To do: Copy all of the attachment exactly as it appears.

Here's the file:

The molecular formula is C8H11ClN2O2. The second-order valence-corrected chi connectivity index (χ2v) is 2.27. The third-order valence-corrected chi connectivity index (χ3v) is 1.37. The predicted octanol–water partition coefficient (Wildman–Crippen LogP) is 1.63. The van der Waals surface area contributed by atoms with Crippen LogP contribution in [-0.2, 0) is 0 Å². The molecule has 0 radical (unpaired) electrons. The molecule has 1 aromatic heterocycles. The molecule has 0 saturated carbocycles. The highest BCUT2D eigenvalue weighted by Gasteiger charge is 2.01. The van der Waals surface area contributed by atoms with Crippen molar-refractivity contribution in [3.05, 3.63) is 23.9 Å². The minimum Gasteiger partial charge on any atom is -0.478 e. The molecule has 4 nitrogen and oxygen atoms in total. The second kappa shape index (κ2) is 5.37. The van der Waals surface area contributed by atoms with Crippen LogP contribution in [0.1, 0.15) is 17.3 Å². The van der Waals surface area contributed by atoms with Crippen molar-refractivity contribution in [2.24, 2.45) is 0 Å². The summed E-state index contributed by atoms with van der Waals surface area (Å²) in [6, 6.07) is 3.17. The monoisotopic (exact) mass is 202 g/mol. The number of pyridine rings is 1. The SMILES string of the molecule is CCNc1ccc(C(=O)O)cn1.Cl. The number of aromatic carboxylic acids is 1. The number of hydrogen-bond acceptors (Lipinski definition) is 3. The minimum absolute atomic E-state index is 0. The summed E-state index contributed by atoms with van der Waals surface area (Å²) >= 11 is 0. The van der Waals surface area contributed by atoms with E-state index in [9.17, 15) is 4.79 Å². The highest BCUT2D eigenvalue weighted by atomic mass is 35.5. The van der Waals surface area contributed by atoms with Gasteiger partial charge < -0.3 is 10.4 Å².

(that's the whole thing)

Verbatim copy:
The molecular formula is C8H11ClN2O2. The second-order valence-corrected chi connectivity index (χ2v) is 2.27. The third-order valence-corrected chi connectivity index (χ3v) is 1.37. The predicted octanol–water partition coefficient (Wildman–Crippen LogP) is 1.63. The van der Waals surface area contributed by atoms with Crippen LogP contribution in [-0.2, 0) is 0 Å². The molecule has 0 radical (unpaired) electrons. The molecule has 1 aromatic heterocycles. The molecule has 0 saturated carbocycles. The highest BCUT2D eigenvalue weighted by Gasteiger charge is 2.01. The van der Waals surface area contributed by atoms with Crippen molar-refractivity contribution in [3.05, 3.63) is 23.9 Å². The minimum Gasteiger partial charge on any atom is -0.478 e. The molecule has 4 nitrogen and oxygen atoms in total. The second kappa shape index (κ2) is 5.37. The van der Waals surface area contributed by atoms with Crippen LogP contribution in [0.1, 0.15) is 17.3 Å². The van der Waals surface area contributed by atoms with Crippen molar-refractivity contribution in [2.24, 2.45) is 0 Å². The summed E-state index contributed by atoms with van der Waals surface area (Å²) in [6, 6.07) is 3.17. The monoisotopic (exact) mass is 202 g/mol. The number of pyridine rings is 1. The SMILES string of the molecule is CCNc1ccc(C(=O)O)cn1.Cl. The number of aromatic carboxylic acids is 1. The number of hydrogen-bond acceptors (Lipinski definition) is 3. The minimum absolute atomic E-state index is 0. The summed E-state index contributed by atoms with van der Waals surface area (Å²) >= 11 is 0. The van der Waals surface area contributed by atoms with E-state index in [9.17, 15) is 4.79 Å². The highest BCUT2D eigenvalue weighted by atomic mass is 35.5. The van der Waals surface area contributed by atoms with Gasteiger partial charge < -0.3 is 10.4 Å².